4 Things to Consider When Creating a Business Logo

by Kaschimer 23. August 2010 02:55

This post originally appeared on Mashable on 8/23/2010

This post originally appeared on the American Express OPEN Forum, where Mashable regularly contributes articles about leveraging social media and technology in small business.

With all the noise on the web today, good branding is more important than ever. Even if your business is not a cutting edge tech startup, the overall identity of your face on the web, social media, and your storefront should be unified, clean, and compelling.

There’s a lot about doing business on the web that is inexpensive and turn-key: All you need to fire up a basic website, blog, or social media presence is an e-mail address. But no web app can substitute for real design vision, and your logo is the linchpin that ties all of your business’s aesthetics together.

Whether you’re going to hire a pro or put those college art electives to good use, take a moment to heed some advice from the experts about what makes a biz logo “sticky” in the minds of web-savvy consumers.


1. Identity in a World of Infinite Choice


A logo is a first impression. Before a customer knows anything about what you do or sell, they’ll view your identity with two choices: Keep reading, or click away. On the web, that choice is made in milliseconds.

Like the clothes you’d wear to a business meeting, your logo has to say, “I’m smart, I’m savvy, and I can compete,” at first glance.

“[The] first thing any small business owner should do is realize their business exists in a marketplace driven by multi-national brands,” said Von Glitschka, an illustrative designer who works extensively on identity and branding. “Their identity needs to be able to compete visually on the same level to be a success.”

The reason the web has been such a boon for small businesses is that they have reach comparable to big corporations like never before. So come to the table prepared, design-wise.

“A small business can maneuver and adapt to an ever-changing culture far easier than a multi-national brand can,” Glitschka added. “But if they don’t lay a good foundation for their marketing via a well-designed and appropriate logo and identity, they are handicapping themselves right out of the gate.”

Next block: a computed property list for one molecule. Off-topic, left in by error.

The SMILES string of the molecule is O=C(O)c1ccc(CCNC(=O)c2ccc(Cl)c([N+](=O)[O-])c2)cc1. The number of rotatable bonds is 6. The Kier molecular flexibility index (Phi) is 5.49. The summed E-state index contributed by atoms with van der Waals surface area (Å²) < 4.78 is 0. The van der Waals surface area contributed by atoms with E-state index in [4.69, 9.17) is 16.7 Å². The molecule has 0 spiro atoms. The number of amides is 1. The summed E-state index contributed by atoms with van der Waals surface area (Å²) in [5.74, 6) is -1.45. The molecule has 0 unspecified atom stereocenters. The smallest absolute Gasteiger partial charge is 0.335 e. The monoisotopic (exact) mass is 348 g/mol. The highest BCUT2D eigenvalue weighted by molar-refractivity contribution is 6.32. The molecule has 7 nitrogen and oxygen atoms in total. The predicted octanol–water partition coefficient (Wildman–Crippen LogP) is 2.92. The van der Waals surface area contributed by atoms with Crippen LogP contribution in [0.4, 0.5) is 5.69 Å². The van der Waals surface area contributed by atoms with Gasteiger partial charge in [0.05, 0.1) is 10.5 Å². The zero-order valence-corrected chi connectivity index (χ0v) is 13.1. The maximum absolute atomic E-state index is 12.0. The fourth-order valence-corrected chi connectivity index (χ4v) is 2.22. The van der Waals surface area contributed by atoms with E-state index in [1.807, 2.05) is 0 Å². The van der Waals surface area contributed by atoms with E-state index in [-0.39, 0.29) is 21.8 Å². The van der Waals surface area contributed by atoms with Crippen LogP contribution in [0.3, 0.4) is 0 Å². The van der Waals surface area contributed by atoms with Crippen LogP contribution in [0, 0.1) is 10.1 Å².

So where do you start?

“Research,” said Sneh Roy, a graphic, web and logo designer based in Sydney, Australia. “There is nothing worse than bringing to life your vision … if it has all been done before. A small business owner is fighting for a small [piece of] real estate in a highly overcrowded market. Doing thorough research on who his competition is and how they project their brand image is the first and most important thing for a small business owner.”


2. What Makes a Company Logo “Sticky?”


If you’ve done your homework, it’s time to think about what kind of visual identities make a strong impression.

“The average consumer is fickle even in his loyalties, purely because of the sheer number of choices available to him,” said Roy. “Because a logo must be non-changing and timeless, making it ’sticky’ can be a bit ‘tricky.’ The perfect amalgamation of minimalism, well-thought-of concept, and strength in bold colors and typography — in my opinion — is what eventually makes a logo memorable and sticky for the consumer.”

“Avoid the predictable trends, forget about what others are doing, and create something that uniquely represents your business,” said Glitschka, and remember that “your actual business will be the ultimate draw, not the logo.”

“A logo that doesn’t preach; a logo that leads and adapts to the changing times; a logo that has heart and the ability to connect with the viewer can and always will cut through all the ‘noise.’” Roy added.

To achieve all this, you’ve got to hire a pro.


3. How to Find a Great Logo Designer


 

 

 

 

The best way to find anyone in a service industry is through personal recommendation. If a colleague has had success with a talented designer, make that connection.

For those starting from scratch, the web makes it easy to browse the portfolios of artists whom you can connect and work with from anywhere in the world. There are a few approaches that may yield results:

  • Browse or search portfolios on quality websites like BehanceCarbonmade, and LogoPond. Portfolio networks make it easy to cross-reference design styles and get in touch with artists that pique your interest.